If you’re not familiar with the Liu Xiang and his injury, see here.
In a brilliant, and stunningly swift move for a large org, Nike has managed to get full page “Just Do It” print ads into this morning’s China papers supporting Liu Xiang. The “Love” treatment, which you can see more on here, has this copy (translated from the Mandarin):
Love risking your pride.
Love winning it back.
Love giving it everything you’ve got.
Love the glory. Love the pain.
Love sport even when it breaks your heart.
Just Do It.
Given some of the cultural issues surrounding China’s hosting of the Olympics, this is just a fantastic local response by the Brand. Otherwise, razor sharp with the Brand ID, and certainly Social link bait.
Wonder if the campaign will go worldwide?
Any downside to this approach for Nike?
4 thoughts on “Nike Optimizes Liu Xiang Situation”
What do you think makes a big corporation slow to exploit opportunities?
Do people naturally get in each others way? Do you think the Nike optimisation vision came from the top of the food chain?
I think it’s positive risk taking, the obvious downside is that its in a newspaper so no return visit metrics.
Chico, thanks for the comment.
Yes, well with some media you just have to “believe”…which brings up, would have been interesting to go with the same campaign online. I took a look at the China Olympic sites that day and did not see anything. I think you might argue this was primarily an “in country” execution, given the cultural situation surrounding this athlete.
If I was to guess, this might have been a “Super Bowl” kind of execution – you have ads ready for each team, so you are “right” no matter who wins. He was known to be in pain, though it’s not clear anybody knew how much pain, again, due to the cultural pressure.
Not sure how long it takes to get a full page ad into a Chinese newspaper, but if it’s anything like the US, it’s likely they already had the space ready for a “Congratulations” ad and swapped this one in after the race. It’s also possible they had this one ready to go, “just in case”.
All that said, it’s still a very strong Brand statement and are tricky one given the beating that “Olympic failures” take culturally in China. Though perhaps a slam dunk idea in many other countries, a “you’re a hero anyway” kind of thing approach, you have to take into account the Chinese “loser” context when you do something like this.
I’ve never worked with Nike so I don’t know how the internals work but I’d guess this execution was either in the pipe OR they have a policy of local (or Olympic) autonomy and someone simply put their neck on the line.
If the latter, hope they get promoted. Given the context of the opening ceremonies and all the “messaging” China was doing there, this ad sort of rolls into that messaging and says, Just Do It (China).
What makes a big corporation slow to exploit opportunities?
They are usually centralized and siloed – one of the reasons I talk so much about using cross-silo teams and process-oriented thinking. You can still be big, but you can be nimble when it counts.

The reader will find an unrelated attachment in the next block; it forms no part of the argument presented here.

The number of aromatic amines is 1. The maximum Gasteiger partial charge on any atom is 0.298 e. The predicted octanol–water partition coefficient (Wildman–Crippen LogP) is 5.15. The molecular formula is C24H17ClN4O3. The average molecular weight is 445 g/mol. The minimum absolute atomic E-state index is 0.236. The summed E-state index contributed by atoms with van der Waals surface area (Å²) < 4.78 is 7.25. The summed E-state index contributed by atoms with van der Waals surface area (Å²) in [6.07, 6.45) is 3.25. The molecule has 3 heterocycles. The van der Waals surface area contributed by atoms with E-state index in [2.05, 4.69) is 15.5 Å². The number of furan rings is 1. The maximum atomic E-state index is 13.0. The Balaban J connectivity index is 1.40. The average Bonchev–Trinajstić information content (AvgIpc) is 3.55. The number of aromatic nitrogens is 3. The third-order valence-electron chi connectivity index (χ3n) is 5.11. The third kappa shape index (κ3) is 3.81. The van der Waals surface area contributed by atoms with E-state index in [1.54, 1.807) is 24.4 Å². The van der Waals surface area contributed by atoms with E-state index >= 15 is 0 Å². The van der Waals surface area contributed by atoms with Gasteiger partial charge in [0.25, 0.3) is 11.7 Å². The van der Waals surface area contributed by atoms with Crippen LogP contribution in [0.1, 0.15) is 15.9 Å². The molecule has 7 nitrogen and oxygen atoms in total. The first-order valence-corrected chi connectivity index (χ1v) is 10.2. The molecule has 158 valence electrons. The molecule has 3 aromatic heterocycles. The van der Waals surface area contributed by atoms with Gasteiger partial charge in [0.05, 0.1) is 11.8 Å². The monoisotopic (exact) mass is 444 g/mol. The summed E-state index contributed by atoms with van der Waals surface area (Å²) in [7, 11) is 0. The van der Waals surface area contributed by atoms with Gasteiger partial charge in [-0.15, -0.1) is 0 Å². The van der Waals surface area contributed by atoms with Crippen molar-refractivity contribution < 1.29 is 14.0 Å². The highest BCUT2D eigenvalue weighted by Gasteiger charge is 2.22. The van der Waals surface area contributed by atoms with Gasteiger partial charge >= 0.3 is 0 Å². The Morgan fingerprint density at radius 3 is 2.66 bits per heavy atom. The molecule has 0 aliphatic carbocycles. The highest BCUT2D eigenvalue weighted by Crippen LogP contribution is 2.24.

That goes double or triple for a business that runs in real time. If you don’t let go of some of the decision-making and push it down locally, you will never capture the advantages of real time.
You have to manage by the numbers instead of by “walking around”, if you know what I mean.
I agree great response but do you think Nike have blotted their copybook by using strong arm tactics against the blogger who stated that Nike had ordered Liu to retire because his winning chnaces were slim- they seem to be using the full repressive powers of the Chinese controlover the domestic internet to identify the source of the rumour- seems they may have over-reacted?
Hi Rob, thanks for the comment.
I’d have to agree with you. If the chatter about this move is accurate, seems to me it wipes out the goodwill created by the ad in the first place, though we still have to consider the cultural aspects that might be in play.
So, for example, it looks to me (and you, and many others in “the West”, I think) that this move doesn’t make any sense at all relative to the “Love” campaign. It’s very “small” of Nike, it seems, to react to a sole blogger with a story that may or may not be accurate, and their reaction tends to reinforce a notion that it might be true.
If these decisions are local (China) however, there may be other issues at stake – honor, for example – that override our Western notion that Nike would be better off just leaving the blogger alone. But I’m not qualified to address cultural issues in China from a Marketing perspective.
And referencing Chico above, I suppose it’s also possible that the “big corporation” fell back into play here, and some legal or related group jumped the gun on this blogger without a trip over to the “Brand Silo” for a little discussion on the finer points of PR in the age of social communications…